Search Images Maps Play YouTube News Gmail Drive More »
Sign in
Screen reader users: click this link for accessible mode. Accessible mode has the same essential features but works better with your reader.

Patents

  1. Advanced Patent Search
Publication numberUS20050085900 A1
Publication typeApplication
Application numberUS 10/903,907
Publication date21 Apr 2005
Filing date31 Jul 2004
Priority date31 Jul 2003
Also published asUS7686844, US20100063577, WO2005011535A2, WO2005011535A3
Publication number10903907, 903907, US 2005/0085900 A1, US 2005/085900 A1, US 20050085900 A1, US 20050085900A1, US 2005085900 A1, US 2005085900A1, US-A1-20050085900, US-A1-2005085900, US2005/0085900A1, US2005/085900A1, US20050085900 A1, US20050085900A1, US2005085900 A1, US2005085900A1
InventorsBrian Case, Thomas Osborne, Jacob Flagle, Fred Parker
Original AssigneeCase Brian C., Osborne Thomas A., Flagle Jacob A., Parker Fred T.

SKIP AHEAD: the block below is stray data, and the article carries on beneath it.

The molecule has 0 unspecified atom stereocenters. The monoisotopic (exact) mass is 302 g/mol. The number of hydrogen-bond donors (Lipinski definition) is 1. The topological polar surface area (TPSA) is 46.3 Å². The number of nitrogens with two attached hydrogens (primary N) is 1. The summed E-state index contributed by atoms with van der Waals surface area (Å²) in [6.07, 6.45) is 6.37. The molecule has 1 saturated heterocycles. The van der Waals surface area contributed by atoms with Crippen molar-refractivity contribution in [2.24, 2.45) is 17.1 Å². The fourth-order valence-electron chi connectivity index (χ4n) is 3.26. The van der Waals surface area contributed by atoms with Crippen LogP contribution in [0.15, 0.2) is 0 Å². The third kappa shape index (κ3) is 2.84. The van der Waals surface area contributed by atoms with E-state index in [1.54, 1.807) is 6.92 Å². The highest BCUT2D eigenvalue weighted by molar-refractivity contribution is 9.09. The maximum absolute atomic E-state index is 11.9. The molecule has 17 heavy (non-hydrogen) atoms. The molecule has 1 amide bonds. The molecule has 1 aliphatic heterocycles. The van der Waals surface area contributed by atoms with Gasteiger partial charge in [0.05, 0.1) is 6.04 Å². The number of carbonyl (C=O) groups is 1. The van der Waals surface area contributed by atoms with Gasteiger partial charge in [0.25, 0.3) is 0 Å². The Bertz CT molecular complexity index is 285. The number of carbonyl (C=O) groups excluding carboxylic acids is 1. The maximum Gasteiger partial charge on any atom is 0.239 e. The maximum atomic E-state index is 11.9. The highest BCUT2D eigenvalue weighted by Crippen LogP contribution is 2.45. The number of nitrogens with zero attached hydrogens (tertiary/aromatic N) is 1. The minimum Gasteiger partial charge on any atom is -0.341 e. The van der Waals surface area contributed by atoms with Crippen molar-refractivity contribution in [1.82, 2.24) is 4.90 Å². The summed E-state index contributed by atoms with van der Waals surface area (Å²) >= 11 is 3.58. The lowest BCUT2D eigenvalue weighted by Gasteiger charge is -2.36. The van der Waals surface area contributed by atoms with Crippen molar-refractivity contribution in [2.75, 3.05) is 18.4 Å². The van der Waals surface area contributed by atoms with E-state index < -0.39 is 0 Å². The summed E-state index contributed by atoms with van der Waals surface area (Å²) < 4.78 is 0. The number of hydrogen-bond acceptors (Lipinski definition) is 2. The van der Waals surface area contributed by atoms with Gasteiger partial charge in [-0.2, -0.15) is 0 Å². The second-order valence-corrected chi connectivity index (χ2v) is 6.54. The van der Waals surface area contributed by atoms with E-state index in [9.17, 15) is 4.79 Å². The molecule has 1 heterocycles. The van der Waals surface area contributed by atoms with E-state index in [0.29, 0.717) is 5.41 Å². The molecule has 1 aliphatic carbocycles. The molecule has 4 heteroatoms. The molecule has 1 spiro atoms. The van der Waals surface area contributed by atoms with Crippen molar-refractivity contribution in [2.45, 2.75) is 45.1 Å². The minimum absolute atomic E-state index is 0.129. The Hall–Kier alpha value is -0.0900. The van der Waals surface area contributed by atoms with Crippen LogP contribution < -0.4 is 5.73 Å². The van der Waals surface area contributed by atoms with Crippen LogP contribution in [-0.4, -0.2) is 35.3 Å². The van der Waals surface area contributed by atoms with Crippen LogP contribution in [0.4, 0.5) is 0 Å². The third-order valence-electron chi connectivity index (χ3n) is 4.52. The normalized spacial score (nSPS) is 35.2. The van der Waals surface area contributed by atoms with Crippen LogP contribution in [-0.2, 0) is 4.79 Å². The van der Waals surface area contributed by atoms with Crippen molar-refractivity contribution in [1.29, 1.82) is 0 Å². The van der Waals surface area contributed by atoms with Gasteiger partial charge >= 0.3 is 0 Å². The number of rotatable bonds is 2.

Export CitationBiBTeX, EndNote, RefMan
External Links: USPTO, USPTO Assignment, Espacenet
Prosthetic valve for implantation in a body vessel
US 20050085900 A1
Abstract
Prosthetic valves for implantation in a body vessel are provided. Prosthetic valves according to the invention comprise first and second frame members and a graft member at least partially disposed between the first and second frame members. The graft member forms a valve that permits fluid flow through the body vessel in a first direction and substantially prevents fluid flow through the body vessel in a second, opposite direction.
Images(10)
Previous page
Next page
Claims(29)
1. A prosthetic valve for implantation in a body vessel, comprising:
a first frame member;
a second frame member disposed radially outward of the first frame member; and
a graft member forming a valve that permits fluid flow through said body vessel in a first direction and substantially prevents fluid flow through said body vessel in a second, opposite direction, at least a portion of the graft member disposed between the first and second frame members.
2. A prosthetic valve according to claim 1, wherein the graft member is attached to one of the first frame member and the second frame member.